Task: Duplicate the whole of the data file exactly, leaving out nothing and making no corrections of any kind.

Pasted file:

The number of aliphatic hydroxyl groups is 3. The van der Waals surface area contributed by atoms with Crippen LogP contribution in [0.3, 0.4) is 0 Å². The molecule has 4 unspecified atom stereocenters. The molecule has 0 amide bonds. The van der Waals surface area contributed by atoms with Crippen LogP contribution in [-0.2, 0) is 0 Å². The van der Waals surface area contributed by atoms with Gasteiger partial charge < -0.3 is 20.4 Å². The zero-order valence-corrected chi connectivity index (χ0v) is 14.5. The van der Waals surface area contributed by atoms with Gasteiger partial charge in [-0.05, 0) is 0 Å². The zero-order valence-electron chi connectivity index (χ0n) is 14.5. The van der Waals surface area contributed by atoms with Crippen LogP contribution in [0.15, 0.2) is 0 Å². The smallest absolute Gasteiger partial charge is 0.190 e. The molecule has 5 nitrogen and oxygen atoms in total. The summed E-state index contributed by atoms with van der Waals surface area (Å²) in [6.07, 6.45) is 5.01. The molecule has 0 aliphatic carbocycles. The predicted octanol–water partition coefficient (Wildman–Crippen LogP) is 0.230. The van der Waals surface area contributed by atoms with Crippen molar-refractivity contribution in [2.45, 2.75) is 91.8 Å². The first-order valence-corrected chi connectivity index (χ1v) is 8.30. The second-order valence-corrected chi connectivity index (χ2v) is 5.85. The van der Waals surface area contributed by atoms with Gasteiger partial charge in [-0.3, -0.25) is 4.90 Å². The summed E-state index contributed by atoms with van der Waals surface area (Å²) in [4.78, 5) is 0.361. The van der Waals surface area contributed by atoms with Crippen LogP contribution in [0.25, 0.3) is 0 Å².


The number of aliphatic hydroxyl groups is 3. The van der Waals surface area contributed by atoms with Crippen LogP contribution in [0.3, 0.4) is 0 Å². The molecule has 4 unspecified atom stereocenters. The molecule has 0 amide bonds. The van der Waals surface area contributed by atoms with Crippen LogP contribution in [-0.2, 0) is 0 Å². The van der Waals surface area contributed by atoms with Gasteiger partial charge < -0.3 is 20.4 Å². The zero-order valence-corrected chi connectivity index (χ0v) is 14.5. The van der Waals surface area contributed by atoms with Gasteiger partial charge in [-0.05, 0) is 0 Å². The zero-order valence-electron chi connectivity index (χ0n) is 14.5. The van der Waals surface area contributed by atoms with Crippen LogP contribution in [0.15, 0.2) is 0 Å². The smallest absolute Gasteiger partial charge is 0.190 e. The molecule has 5 nitrogen and oxygen atoms in total. The summed E-state index contributed by atoms with van der Waals surface area (Å²) in [6.07, 6.45) is 5.01. The molecule has 0 aliphatic carbocycles. The predicted octanol–water partition coefficient (Wildman–Crippen LogP) is 0.230. The van der Waals surface area contributed by atoms with Crippen molar-refractivity contribution in [2.45, 2.75) is 91.8 Å². The first-order valence-corrected chi connectivity index (χ1v) is 8.30. The second-order valence-corrected chi connectivity index (χ2v) is 5.85. The van der Waals surface area contributed by atoms with Gasteiger partial charge in [-0.3, -0.25) is 4.90 Å². The summed E-state index contributed by atoms with van der Waals surface area (Å²) in [4.78, 5) is 0.361. The van der Waals surface area contributed by atoms with Crippen LogP contribution in [0.25, 0.3) is 0 Å².